#QEDCON is coming up soon and they still have a few tickets available

On 14-16th Oct the grassroots skeptic conference, QEDCon, is taking place in Manchester, UK. Initially started in 2011 by the Merseyside Skeptics Society, in conjunction with the Greater Manchester Skeptics Society, it has been running each and every year. It is a quite mind-expanding weekend, I can personally vouch for that. To attend, it costs £99 … Read more

Christian Guidance: “How to respond to Bible skeptics who challenge our faith”

If you are a Christian who has found this posting via google, I should perhaps advise up-front, that this is a skeptics reply to an Article within Christian Post. So the story here is that the title caught my eye and being the curious individual that I am, I thought I’d take a quick peek. … Read more

You can be fooled by Sciencey sounding stuff

So I attended a great talk last night that took place at Reading Skeptics in the Pub by Matt Parker, a mathematician, stand-up comedian, and skeptic. It sounded fun, and even if the maths went zooming over the heads of all, the standup comedy would still make it worth attending. It was indeed great fun, and Matt … Read more

Tickets now on sale for #QEDCon in 2015

Once again the fabulous QEDCon returns, and tickets are now on sale. What the heck is QEDCon? Starting in February 2011 the Merseyside Skeptics Society, in conjunction with the Greater Manchester Skeptics Society, began organising and presenting an annual two-day skeptical science festival, QED: Question. Explore. Discover … and that is what is going to … Read more

Booted out of AutismOne

The AutismOne conference was greatly disrupted by a couple of skeptics who jumped up on stage carrying banners proclaiming “Death of all purveyors of Woo”, so they were ejected … er no, that is not quite right, so let us step back and get the facts right.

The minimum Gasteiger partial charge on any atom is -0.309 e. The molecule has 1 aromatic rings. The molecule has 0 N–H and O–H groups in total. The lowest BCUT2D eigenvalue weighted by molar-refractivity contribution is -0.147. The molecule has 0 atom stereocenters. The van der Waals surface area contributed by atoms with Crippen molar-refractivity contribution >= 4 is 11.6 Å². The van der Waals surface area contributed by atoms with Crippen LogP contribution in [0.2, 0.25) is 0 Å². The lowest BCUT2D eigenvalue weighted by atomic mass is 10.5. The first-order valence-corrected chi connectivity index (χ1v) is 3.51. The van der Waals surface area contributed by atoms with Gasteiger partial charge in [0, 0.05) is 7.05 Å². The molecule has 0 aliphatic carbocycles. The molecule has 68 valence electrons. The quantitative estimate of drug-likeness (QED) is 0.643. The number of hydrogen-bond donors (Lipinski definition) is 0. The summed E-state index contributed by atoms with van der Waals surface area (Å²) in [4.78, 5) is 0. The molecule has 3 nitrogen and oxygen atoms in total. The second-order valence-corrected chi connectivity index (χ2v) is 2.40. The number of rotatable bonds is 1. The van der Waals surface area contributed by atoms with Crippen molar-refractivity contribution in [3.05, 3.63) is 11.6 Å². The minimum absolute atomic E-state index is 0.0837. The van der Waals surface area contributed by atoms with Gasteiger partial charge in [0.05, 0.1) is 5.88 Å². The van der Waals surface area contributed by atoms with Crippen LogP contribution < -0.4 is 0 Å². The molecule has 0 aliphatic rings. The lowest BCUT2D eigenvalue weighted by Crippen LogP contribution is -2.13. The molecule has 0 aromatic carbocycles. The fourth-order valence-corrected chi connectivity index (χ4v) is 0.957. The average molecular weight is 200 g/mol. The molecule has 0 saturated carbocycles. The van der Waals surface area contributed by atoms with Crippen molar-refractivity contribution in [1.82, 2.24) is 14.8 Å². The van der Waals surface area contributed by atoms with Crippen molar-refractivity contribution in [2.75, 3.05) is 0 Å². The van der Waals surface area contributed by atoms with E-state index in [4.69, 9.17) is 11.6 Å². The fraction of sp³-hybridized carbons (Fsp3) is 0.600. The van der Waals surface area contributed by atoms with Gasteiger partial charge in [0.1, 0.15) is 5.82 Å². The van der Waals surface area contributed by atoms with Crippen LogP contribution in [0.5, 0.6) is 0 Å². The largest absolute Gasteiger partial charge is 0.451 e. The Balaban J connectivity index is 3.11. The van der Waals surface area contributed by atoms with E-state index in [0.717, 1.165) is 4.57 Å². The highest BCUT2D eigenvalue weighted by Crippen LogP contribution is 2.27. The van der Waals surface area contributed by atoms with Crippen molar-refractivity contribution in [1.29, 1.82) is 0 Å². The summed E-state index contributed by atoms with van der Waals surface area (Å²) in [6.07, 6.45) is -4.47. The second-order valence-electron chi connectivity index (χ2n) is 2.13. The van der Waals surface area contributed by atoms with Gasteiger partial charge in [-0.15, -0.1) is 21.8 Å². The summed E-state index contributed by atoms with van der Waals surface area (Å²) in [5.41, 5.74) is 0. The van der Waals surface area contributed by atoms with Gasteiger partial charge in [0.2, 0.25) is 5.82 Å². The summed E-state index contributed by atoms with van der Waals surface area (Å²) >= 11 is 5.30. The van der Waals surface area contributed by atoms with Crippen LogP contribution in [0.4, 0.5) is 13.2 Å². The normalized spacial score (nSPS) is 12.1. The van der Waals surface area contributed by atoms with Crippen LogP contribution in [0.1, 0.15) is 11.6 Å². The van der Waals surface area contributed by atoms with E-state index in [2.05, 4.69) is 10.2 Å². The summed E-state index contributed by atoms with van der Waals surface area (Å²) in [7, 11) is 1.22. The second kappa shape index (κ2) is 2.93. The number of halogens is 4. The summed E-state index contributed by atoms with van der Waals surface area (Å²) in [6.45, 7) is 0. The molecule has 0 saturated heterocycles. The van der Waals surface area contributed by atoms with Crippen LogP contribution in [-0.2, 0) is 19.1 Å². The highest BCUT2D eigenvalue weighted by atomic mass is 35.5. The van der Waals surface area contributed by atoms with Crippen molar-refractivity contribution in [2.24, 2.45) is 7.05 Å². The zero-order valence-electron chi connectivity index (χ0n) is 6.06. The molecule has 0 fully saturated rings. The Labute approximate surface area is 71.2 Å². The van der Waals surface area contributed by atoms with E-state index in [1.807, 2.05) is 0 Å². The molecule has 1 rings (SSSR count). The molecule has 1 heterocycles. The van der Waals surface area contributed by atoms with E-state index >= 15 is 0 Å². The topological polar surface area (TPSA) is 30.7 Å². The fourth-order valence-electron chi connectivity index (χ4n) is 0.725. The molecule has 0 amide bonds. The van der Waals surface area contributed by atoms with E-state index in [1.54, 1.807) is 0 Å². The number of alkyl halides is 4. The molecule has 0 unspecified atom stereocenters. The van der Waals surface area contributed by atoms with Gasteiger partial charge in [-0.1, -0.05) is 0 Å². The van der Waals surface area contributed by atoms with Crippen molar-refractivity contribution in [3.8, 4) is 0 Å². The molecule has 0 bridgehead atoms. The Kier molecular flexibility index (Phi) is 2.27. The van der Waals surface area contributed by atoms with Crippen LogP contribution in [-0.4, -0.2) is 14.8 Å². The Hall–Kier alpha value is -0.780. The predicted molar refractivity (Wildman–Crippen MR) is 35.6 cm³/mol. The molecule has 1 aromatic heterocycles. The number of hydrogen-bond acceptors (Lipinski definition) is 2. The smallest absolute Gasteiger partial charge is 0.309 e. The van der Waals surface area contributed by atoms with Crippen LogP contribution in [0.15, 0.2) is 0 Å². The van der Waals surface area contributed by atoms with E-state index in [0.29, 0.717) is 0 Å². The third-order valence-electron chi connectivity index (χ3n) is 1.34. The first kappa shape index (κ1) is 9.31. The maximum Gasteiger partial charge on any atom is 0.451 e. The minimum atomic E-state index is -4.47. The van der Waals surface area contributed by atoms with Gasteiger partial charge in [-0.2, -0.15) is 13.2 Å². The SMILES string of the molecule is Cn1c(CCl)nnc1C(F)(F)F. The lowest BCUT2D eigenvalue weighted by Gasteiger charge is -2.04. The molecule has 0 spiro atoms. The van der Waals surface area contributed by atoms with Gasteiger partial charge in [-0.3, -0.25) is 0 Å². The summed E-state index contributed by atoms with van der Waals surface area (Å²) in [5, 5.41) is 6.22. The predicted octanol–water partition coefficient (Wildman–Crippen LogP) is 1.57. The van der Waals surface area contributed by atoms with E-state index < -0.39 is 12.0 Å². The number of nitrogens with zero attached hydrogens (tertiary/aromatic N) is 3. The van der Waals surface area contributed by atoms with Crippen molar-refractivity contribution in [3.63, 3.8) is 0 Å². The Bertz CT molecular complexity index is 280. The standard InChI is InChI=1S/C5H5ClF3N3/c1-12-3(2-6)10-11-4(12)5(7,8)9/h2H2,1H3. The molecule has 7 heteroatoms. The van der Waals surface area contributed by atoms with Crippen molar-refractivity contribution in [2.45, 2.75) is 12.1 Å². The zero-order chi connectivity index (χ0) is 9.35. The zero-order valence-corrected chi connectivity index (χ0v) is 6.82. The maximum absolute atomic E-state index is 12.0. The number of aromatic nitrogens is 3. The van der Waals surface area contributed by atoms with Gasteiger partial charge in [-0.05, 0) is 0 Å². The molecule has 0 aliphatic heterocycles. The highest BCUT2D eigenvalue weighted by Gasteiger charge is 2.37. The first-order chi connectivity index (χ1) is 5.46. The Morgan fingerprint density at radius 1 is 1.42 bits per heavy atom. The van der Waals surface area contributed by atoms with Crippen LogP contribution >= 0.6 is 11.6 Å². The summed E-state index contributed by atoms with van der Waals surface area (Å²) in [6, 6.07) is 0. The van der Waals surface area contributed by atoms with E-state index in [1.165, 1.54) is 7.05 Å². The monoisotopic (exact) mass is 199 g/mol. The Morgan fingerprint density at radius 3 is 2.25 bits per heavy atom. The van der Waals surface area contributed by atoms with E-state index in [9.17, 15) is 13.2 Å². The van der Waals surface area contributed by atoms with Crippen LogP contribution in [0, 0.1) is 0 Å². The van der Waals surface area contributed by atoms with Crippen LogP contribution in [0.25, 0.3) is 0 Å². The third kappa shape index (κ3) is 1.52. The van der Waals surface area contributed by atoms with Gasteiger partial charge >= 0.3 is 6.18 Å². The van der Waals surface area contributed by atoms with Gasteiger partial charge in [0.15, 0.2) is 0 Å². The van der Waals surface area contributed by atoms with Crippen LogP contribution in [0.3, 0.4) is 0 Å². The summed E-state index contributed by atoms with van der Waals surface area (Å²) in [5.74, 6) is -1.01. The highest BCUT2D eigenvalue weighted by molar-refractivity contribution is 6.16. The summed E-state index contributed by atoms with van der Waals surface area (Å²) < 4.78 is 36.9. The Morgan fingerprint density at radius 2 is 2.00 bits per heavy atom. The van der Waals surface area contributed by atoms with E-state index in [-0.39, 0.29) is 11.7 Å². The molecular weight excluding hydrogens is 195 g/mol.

AutismOne is woo central for the anti-vax movement, this is the conference for the folks who believe that Vaccines cause Autism. There is one little problem with that belief, it is not true, there is no evidence for it. Many studies have been conducted and all conclude “No evidence”. Much of the current anti-vaccine hype comes from a chap called Andrew Wakefield who wrote a paper that linked vaccines to Autism, but a few serious problems later emerged. He had huge financial conflicts of interest and he also faked the data, so his paper was redacted and he was struck off the medical register for ethics violations (he cannot call himself a Dr in the UK anymore). So how did the AutismOne folks react when this happened last year? They gave him an award. Now that in itself tells you all you need to know about the credibility and ethics of these folks.

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